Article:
Kondane caves (Inde): art depicts myth and daily life

T.S. Subramanian

Source - http://www.thehindu.com/sci-tech/energy-and-environment/kondane-cave-art-depicts-myth-and-daily-life/article8306081.ece

03th rockart1 2759883gA hunter stands poised with a bow and arrow. A barasingha (swamp deer) stands nearby. Then there are footprints, palm impressions and some trees. These were some of the depictions in the 40 rock paintings recently discovered in the Kondane caves in Raigarh district in Maharashtra.

The images were found in both natural caverns and man-made caves. The man-made caves also feature Buddhist architecture such as a ‘chaitya’ (prayer hall) and a monastery.

Kantikumar Pawar, a specialist in rock art, called it “an important discovery because we were not aware of the existence of rock art images in the western region of Maharashtra where the Kondane caves are located.”

Maharashtra was absent on the rock art map of India before 2003. However, detailed surveys by the Deccan College Post-Graduate and Research Institute in Pune led to the discovery of several rock art sites in the Chandrapur and Nagpur regions of Vidarbha.

New research area

“Rock art has now been found in the Kondane caves in western Maharashtra as well, which will compel students of history to have a re-look at these cave groups,” said Dr. Pawar, assistant professor of archaeology, Deccan College.

The rock paintings, in red and black hues, were found in the corners and the ceilings of the caves.

A striking image found was that of a mythical figure, perhaps a demon. Other paintings reflected everyday life and occupations such as hunting deer.

Cave 2759970gThe style and articulation of these paintings suggest that they have been drawn during the late historical period of second century B.C. onwards” because some of the caves [where these images have been found] were excavated in the first century B.C., said Dr. Pawar.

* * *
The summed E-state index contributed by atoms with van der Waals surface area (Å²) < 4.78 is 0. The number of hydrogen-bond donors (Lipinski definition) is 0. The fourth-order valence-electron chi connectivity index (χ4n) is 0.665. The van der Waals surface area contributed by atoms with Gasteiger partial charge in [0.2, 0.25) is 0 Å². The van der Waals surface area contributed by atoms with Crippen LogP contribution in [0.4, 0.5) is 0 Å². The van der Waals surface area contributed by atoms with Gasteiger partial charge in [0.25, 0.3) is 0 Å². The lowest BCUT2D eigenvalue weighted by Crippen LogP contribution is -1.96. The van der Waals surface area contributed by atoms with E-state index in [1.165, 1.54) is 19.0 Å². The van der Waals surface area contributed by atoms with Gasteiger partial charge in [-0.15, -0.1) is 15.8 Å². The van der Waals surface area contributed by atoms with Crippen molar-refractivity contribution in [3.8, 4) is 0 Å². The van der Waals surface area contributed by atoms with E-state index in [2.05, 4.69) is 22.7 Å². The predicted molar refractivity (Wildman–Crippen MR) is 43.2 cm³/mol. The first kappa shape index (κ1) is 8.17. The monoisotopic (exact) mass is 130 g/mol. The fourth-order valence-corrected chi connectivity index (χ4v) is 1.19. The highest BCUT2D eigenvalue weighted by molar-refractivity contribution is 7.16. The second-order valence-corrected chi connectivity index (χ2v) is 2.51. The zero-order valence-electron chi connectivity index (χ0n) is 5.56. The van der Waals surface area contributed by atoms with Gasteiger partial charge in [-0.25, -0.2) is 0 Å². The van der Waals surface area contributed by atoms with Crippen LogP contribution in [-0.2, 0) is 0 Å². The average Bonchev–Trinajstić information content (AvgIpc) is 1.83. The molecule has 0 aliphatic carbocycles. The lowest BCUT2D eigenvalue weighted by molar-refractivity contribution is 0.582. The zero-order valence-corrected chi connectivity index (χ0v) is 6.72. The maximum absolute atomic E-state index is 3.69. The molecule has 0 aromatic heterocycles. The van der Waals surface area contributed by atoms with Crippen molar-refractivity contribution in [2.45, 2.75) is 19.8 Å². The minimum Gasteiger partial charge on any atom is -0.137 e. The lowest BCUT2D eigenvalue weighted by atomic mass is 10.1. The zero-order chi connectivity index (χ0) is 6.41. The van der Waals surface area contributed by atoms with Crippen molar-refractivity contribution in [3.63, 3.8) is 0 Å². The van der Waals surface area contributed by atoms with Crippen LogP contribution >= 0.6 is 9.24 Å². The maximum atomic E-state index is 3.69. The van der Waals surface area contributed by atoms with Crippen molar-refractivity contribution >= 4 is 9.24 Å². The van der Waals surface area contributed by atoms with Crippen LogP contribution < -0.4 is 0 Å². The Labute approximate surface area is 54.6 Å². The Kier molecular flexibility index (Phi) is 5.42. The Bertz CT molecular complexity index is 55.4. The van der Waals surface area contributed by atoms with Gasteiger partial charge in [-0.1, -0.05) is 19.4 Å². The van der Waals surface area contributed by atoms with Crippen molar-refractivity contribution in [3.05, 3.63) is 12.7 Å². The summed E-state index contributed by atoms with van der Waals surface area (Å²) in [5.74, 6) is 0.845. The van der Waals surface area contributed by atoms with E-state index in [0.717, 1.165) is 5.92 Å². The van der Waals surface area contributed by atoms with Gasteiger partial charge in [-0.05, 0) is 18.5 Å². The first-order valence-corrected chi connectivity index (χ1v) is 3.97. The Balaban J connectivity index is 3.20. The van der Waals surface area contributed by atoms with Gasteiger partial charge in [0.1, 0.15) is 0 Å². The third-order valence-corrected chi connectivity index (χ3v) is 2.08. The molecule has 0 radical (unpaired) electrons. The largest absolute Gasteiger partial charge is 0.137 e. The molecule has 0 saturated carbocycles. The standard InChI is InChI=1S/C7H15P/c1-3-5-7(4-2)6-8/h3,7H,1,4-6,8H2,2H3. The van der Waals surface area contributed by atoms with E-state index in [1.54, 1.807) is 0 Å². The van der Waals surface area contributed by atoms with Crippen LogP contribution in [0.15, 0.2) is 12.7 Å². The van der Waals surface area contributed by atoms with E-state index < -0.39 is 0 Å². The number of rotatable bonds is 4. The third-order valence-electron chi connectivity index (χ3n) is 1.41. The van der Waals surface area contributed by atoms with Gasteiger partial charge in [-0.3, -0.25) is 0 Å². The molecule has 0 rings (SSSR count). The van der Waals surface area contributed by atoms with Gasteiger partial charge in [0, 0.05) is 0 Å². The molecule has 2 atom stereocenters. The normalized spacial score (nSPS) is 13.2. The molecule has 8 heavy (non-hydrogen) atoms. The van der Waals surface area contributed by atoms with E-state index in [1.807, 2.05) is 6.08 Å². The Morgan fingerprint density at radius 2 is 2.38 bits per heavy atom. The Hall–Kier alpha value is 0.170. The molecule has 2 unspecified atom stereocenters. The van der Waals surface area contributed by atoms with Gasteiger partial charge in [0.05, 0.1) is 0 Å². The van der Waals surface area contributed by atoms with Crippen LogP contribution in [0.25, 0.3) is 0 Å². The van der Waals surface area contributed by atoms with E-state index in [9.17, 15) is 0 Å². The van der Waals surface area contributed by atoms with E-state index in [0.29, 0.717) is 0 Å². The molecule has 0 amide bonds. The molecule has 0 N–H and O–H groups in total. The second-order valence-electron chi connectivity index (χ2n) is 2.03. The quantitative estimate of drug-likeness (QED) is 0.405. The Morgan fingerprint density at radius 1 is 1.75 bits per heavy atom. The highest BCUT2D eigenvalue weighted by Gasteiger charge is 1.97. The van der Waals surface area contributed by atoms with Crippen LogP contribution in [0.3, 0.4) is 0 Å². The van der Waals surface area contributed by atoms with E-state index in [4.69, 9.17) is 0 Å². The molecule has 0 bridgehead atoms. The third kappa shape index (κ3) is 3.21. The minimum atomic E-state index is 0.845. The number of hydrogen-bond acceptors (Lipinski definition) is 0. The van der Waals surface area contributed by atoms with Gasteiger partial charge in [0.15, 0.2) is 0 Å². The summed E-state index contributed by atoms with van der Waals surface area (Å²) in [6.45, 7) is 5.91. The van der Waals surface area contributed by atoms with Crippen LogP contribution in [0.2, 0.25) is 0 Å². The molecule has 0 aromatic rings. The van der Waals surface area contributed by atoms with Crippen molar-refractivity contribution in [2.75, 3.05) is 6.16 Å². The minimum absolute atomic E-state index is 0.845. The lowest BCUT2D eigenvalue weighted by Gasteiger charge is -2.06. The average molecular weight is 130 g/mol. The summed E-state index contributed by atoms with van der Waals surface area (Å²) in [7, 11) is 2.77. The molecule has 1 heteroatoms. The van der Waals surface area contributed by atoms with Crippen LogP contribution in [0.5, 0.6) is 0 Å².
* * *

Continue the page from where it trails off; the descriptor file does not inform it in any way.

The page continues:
The images were found by a team drawn from the Deccan College, Maharashtra State Archaeology Department, Pune division, and R.K. Talreja College, Mumbai University. The team included Vilas Wahane, Jaya Gholwe, Rupali Mokashi, Pankaj Samel, Pramod Waghmere, Arvind Asabe, Mohana R. and Dr. Pawar. The caves are under the jurisdiction of the Archaeological Survey of India (ASI).

Rupali Mokashi and Pankaj Samel termed it “an accidental discovery because we had visited these caves several times to study the epigraphical records there” but during one of these visits, “we noticed a few drawings on the ceiling of a natural cave.” Mr. Vilas Wahane, assistant director, State Archaeology Department, said there were many paintings plastered over with mud. “We do not know when this vandalism took place. But the ASI can conserve these important heritage sites because it has its own Chemistry branch and trained conservators. Since the paintings are on basalt rock surface, exfoliation is a problem. So the images require proper chemical treatment,” he added.

Specialists in Buddhist studies are familiar with the Kondane caves. An unfinished Buddhist chaitya and a vihara were found in two man-made caves in the group. A chaitya is a Buddhist prayer hall with a stupa at one end. A vihara is a monastery. The Buddhist rock-cut architecture found in these caves belongs to the Hinayana phase of Buddhism.